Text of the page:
The story starts off with a casually-delivered bombshell. A simply-dressed young woman takes centre stage, reading from a sheaf of papers on a downstage table. ‘That’s final – it is inoperable,’ she reads. Cancer then, and terminal, in the opening lines, or rather bars, for this story is to be sung, supported by a chamber string orchestra (the Ligeti Quartet, with piano) to a score written by the Divine Comedy’s Neil Hannon. As an audience member it’s a daunting opener, but the company, led by Nuffield Theatre Lancaster’s director Matt Fenton have worked to extract every drop of beauty from the premise in their staging.
Beucheler’s script provides the underpinning to this moving and humane approach. It progresses through a series of letters covering the span between this terrible diagnosis and the protagonist’s inexorable decline as the year turns from winter towards early summer. The letters are written from dying son to distant father, whose arrival is held at bay by his son’s wishes that he not visit. The writer places moments of transcendence amongst the identifiable realities of paving stones, answer phones and familial tensions. The son is a musician and the relationship to music, to his piano, sets up a relationship with the transcendent as well as fully embedding the musical form within the narrative. Further, the sung form (I’m reticent to use the word opera because of its associations with a certain quality of voice not in evidence here) creates an aesthetic distance to the material and this is amplified by the decision to cast the central role who signs off each letter sung as ‘Your Son’. These distancing effects make it easier to more readily accept the beauty on offer on stage without worrying about in any sense ‘enjoying’ such a painful story.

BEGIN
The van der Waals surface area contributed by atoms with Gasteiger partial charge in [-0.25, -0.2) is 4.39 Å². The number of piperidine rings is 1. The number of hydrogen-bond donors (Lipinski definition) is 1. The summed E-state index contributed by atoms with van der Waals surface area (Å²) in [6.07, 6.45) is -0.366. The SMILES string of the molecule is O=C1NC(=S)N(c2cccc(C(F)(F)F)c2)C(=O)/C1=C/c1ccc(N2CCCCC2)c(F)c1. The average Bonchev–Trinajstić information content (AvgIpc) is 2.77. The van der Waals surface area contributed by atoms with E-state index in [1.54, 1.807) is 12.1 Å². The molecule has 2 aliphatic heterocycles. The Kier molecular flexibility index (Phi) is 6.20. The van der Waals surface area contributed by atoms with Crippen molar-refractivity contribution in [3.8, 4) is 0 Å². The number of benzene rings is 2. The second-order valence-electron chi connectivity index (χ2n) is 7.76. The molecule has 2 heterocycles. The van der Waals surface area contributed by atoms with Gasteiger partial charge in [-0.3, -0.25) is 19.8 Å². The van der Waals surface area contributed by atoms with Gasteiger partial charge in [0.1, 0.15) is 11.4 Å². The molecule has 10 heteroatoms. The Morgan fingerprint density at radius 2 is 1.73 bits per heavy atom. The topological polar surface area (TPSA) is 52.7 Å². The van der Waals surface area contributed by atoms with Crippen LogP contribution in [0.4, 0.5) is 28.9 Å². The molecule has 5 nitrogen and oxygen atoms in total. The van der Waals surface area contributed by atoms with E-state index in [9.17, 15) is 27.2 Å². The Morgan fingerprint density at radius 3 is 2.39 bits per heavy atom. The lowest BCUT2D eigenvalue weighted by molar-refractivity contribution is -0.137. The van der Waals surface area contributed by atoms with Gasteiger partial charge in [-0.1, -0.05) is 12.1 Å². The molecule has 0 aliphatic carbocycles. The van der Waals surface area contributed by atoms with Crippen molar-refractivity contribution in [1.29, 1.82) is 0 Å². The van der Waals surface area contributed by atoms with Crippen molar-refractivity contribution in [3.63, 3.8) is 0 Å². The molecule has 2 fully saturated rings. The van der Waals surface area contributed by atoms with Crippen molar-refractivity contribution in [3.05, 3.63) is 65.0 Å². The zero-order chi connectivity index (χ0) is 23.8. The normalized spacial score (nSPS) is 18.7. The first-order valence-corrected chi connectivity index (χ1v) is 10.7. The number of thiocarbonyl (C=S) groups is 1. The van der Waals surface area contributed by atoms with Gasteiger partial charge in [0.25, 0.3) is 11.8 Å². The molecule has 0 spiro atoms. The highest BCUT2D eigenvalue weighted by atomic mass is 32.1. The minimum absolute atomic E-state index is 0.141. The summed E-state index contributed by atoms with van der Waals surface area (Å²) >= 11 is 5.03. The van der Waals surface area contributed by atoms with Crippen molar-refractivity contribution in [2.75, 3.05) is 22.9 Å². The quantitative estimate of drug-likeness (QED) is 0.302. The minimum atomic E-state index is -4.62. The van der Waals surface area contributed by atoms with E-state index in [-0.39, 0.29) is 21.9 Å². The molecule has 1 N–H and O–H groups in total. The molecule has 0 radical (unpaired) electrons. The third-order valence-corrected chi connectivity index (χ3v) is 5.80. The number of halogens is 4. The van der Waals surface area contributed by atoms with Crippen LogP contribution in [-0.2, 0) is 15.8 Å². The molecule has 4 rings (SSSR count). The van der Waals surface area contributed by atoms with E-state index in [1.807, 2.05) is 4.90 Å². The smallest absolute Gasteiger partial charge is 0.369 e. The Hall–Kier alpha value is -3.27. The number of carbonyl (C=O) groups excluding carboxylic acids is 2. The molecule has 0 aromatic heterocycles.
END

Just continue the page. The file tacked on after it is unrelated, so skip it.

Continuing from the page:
Hannon’s rich song cycle, including some stunning instrumental interludes, provides a ravishing current for us to ride. The unusual cadences he often works with, immediately identifiable to fans of his work, develop a lush strangeness diverting the classical forms and instrumentation used. The staging, by Imitating the Dog, is a fragmented mosaic of screens across which dates and images – sometimes highly specific, often metaphorical and abstract – play with a dream-like language of metaphor and movement. Birds scatter, raindrops fall; french windows appear and disappear. Always there are blank spaces and darkness amongst the light and the threat of complete disintegration: it’s a terrific visual metaphor. The visual and literary presence of the changing seasons provides a suitably epic backdrop to the tale.
There were lapses in this wash of style and emotion: I occasionally felt frustrated by the solo actor’s inability to reach all the notes required of her by the score and the video software seemed to be straining at times to deliver the design. But it’s early days in the production’s life and this is a powerful, meaningful performance which succeeds in its moving exploration of the most difficult of subjects, realising the vitality of immediate human experience through its heavily aesthetic lens.